How times change.
Four years ago, Royal Bank of Scotland was an unprofitable, government-owned bank trying to sell a swathe of branches to Spain's Santander after receiving a record bailout.
Today, RBS is still an unprofitable, government-owned bank trying to find a buyer for Williams & Glyn -- only this time in a post-Brexit world of uncertainty.
It's a telling example of just how protracted, costly and glacial RBS's turnaround has become. The bank's miserable second-quarter net loss of 1.08 billion pounds ($1.4 billion), more than quadruple -- yes, quadruple -- what analysts estimated, was stuffed with charges for litigation.
RBS has done a lot of work since 2008 to cut down in size, shore up its balance sheet and put its past misconduct behind it, yet with revenue falling and a slowing British economy ahead, there's clearly more pain to come.
The sale or spin-off of Williams & Glyn, imposed by European regulators after the bank's government bailout, was supposed to be one of the last remaining hurdles to the bank resuming its dividends.
RBS has spent a colossal 1.4 billion pounds trying to turn these 314 branches and 2 million customers into an independent entity ripe for an initial public offering, according to my Bloomberg News colleague Richard Partington. That was no small task considering the hair-raising complexity of the bank's creaking IT systems.
On Friday, RBS scrapped the IPO and said it will instead pursue "alternative" ways to ditch the unit -- a straight sale of customers and assets, in other words. That's fair enough, given the likely lack of investor appetite for another small standalone lender.
Shares of so-called challenger banks like Aldermore, Clydesdale and Virgin Money are between 10 and 30 percent off their levels before the Brexit vote, and a looming economic slowdown means the outlook for lending margins and impairments is bleak.
But it's still an admission of failure and holds the threat of yet more wasted money.
Paradoxically, Brexit may actually help RBS lure a buyer. As Bloomberg Intelligence's Jonathan Tyce notes, the pound's fall since the referendum and the Bank of England's decision to cut interest rates to a record low make the unit cheaper for overseas buyers. That would include Santander and Sabadell (both of which own U.K. subsidiaries) or BBVA, which has recently invested in small lenders, among them Atom.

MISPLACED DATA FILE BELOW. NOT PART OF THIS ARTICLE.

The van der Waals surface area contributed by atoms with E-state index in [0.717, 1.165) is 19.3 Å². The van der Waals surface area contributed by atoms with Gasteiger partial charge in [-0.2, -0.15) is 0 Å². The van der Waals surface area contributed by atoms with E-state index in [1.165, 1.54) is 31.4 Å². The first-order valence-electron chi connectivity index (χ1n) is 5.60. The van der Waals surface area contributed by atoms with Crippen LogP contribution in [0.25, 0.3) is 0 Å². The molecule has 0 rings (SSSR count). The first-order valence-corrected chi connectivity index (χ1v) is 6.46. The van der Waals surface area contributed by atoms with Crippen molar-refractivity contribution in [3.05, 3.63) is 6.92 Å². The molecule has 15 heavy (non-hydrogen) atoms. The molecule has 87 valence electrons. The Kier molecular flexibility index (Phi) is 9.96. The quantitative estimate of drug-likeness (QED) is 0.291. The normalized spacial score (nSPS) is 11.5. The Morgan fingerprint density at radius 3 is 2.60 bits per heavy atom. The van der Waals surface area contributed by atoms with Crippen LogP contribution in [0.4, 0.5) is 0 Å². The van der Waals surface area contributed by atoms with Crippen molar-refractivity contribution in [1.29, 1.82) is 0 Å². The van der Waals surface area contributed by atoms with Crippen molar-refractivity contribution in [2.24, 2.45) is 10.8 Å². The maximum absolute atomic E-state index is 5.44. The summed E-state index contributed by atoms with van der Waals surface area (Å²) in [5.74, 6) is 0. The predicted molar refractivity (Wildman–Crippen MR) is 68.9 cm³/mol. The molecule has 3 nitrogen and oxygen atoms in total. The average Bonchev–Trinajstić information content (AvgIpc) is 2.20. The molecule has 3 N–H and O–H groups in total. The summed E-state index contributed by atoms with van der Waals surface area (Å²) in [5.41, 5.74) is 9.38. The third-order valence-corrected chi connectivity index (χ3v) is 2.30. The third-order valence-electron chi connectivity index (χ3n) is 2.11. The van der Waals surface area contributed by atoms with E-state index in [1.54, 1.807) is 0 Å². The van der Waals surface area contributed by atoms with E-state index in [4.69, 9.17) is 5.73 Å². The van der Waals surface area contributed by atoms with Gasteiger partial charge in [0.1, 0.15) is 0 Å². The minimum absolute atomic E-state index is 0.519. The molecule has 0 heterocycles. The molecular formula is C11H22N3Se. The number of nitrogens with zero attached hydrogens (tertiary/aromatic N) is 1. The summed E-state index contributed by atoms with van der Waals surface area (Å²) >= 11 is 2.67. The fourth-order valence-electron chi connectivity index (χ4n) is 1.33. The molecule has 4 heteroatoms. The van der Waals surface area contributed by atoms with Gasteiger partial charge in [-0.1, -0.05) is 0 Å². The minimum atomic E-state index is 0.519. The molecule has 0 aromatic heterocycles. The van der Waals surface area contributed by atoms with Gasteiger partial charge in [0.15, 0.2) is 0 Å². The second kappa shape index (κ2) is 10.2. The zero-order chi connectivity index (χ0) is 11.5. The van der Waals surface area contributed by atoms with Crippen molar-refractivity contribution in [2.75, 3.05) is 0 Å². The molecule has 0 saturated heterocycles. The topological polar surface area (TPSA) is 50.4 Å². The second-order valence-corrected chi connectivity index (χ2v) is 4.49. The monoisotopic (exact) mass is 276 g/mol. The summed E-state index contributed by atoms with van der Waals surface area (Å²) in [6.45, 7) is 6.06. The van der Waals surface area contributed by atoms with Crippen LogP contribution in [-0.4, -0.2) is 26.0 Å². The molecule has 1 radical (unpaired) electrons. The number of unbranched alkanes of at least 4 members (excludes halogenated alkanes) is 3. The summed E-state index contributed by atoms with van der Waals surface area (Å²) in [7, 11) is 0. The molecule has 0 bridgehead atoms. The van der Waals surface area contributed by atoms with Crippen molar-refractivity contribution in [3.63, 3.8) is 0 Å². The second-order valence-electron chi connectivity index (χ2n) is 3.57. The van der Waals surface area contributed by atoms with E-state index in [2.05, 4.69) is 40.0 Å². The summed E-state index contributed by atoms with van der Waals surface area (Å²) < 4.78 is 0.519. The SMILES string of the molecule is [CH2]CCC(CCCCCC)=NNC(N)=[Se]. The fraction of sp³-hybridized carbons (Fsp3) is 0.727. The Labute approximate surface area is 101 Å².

Banks that are stuck in the U.K. now have an incentive to boost lending and their market share, thanks to the Bank of England's planned Term Funding Scheme. The program will reward banks that grow lending with cheap financing, helping to mitigate the pain from low interest rates. For Santander or Sabadell, that might be an opportunity to grow -- even if the economy slows further.
Williams & Glyn's net interest margin and cost-income ratio compares favorably with Virgin Money or Aldermore. Those two lenders trade at only 10 percent discount to book value. Williams & Glyn's book value is about 1.3 billion pounds -- but RBS is likely only to get a heavily discounted offer, possibly of less than 1 billion pounds.
That's because bank's negotiating position is weak. Regulators have ordered RBS to complete the sale by the end of 2017. U.K. loan growth is likely to cool. RBS's financial performance is getting worse, not better. The lender has admitted the spin-off project is costing about 50 million pounds a month, with 5,000 employees working on it.
The Williams & Glyn story was supposed to end happily for RBS shareholders. So far, it's been unhappy and without an ending.
This column does not necessarily reflect the opinion of Bloomberg LP and its owners.
To contact the author of this story:
Lionel Laurent in London at email@example.com
To contact the editor responsible for this story:
Edward Evans at firstname.lastname@example.org